Monday, 10 August 2009

Selling in Quebec is Hard Work!

I am discovering the downside to selling my wares in Quebec. Because each piece is accompanied by a short blurb on its history (and I have been told this makes it more interesting to customers) I now need to make sure sure that these little histories are translated into French. Fortunately I have a truly bilingual ... and generous ... friend who translates for a living. Thank you, Julie!

I am not sure how ... or whether ... to approach the woman running this shop with my real concerns. I don't want to appear critical, but there are several things she is doing or not doing that I think must affect sales.

The signage is all wrong and cluttered. I feel as if I am walking through a forest of signs to get to her place ... signs for antiques dominate,but there are several signs for spiritual arts and for life without plastics (on a plastic sign!). If I were looking for art or the work of local artisans I wouldn't even bother to go in.

And it isn't open all the time which is a really bad thing for any shop. If you can't count on it being open people simply stop going there.

Once inside the place appears cluttered, and the rooms off the main room are dark and musty. Pottery and paintings are invisible in the dark, and the smell of rotting wood is not inviting.

And then there is her little girl, 14 months and very cute ... but always carrying food in her hands and touching things.

There's more, but you get the idea.

What to do? Maybe suggest that she ask all the people who have things in her shop for input? Put out a questionnaire?


Mud Mama said...

I think because it isn't set up like a coop you have to be direct with her about your concerns and talk with other sellers so you can sort of coordinate talking with her. You guys talking about together without voicing your concerns to her won'rt be very helpful. Talk to the potter and artist and necklace crocheter and the glass box person and ask them how they're feeling. Then I'd approach her as a group with a list of issues. The sad fact is it is HER shop (and her stuff is front and centre and in bright light. She is inexperienced and needs the constructive criticism - from you guys. Shoppers won't give it, they just won't be back.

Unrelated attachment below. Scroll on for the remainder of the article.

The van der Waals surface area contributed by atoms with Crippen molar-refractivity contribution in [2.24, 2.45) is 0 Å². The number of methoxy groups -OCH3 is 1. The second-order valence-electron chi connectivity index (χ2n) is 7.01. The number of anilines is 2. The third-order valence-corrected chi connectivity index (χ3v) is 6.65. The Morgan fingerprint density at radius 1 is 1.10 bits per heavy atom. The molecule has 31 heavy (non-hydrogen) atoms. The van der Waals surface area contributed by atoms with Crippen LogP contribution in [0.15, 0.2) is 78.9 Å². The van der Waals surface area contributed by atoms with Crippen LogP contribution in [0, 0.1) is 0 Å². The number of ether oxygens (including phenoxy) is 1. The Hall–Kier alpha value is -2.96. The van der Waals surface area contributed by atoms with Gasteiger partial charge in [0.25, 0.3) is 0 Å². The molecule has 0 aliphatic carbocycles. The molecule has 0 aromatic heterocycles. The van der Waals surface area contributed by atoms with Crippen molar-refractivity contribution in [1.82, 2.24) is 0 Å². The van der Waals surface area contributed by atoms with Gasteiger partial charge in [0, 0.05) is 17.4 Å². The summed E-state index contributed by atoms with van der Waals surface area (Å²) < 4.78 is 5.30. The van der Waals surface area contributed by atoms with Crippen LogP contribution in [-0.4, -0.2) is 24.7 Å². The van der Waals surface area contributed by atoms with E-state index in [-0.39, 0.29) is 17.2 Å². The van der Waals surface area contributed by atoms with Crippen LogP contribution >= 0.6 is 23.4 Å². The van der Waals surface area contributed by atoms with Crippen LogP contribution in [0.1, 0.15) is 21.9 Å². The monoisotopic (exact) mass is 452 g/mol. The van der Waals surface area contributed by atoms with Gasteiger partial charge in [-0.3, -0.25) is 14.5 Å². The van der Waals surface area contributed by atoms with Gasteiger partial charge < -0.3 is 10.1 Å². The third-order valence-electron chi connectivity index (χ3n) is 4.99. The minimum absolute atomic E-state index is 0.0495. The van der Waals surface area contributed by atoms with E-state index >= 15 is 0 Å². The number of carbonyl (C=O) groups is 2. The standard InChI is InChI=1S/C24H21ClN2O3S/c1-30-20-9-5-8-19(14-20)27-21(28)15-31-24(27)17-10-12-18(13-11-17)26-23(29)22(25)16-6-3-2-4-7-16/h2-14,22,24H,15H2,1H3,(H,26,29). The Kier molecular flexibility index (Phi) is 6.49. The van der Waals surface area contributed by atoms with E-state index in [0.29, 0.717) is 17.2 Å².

Oma said...

Thanks, Mud Mama. Good advice.

Oma said...

I didn't mean I should put out a questionnaire ... I meant suggesting to her that she should seek input that way.

Barbara Carlson said...

Selling through shops, in so many ways, is frustrating as you're finding out. That's why John & I sell out of our home/studio(s).

Perhaps you could invite people to yours??? It sounds like a wonderful home and I think people would like to take a bit of it home with them.

But I have no idea how remote you are.

Mud Mama said...

I think mom is too remote. Her road is off a small road off a dirt road off the highway. Her road tears mufflers off of cars and scares small childrn trying to walk down it it is so steep in places.

Oma said...

Well! That certainly sums it up very succinctly and graphically, Mud Mama! But even more off putting than my location is my embarrassment about selling my work! Barbara, you and John are such sociable creatures and your work is so professional that I know it likely works far better for you than for me.

Barbara Carlson said...

But it still holds, that whomever sells your work it is a thrill! And I see you are branching out to other wooden objects. At first we see only a tiny drop of what's possible and suddenly it's a flood, an embarrassment of riches. It can be hard to sleep!

Oma said...

Lots of fun!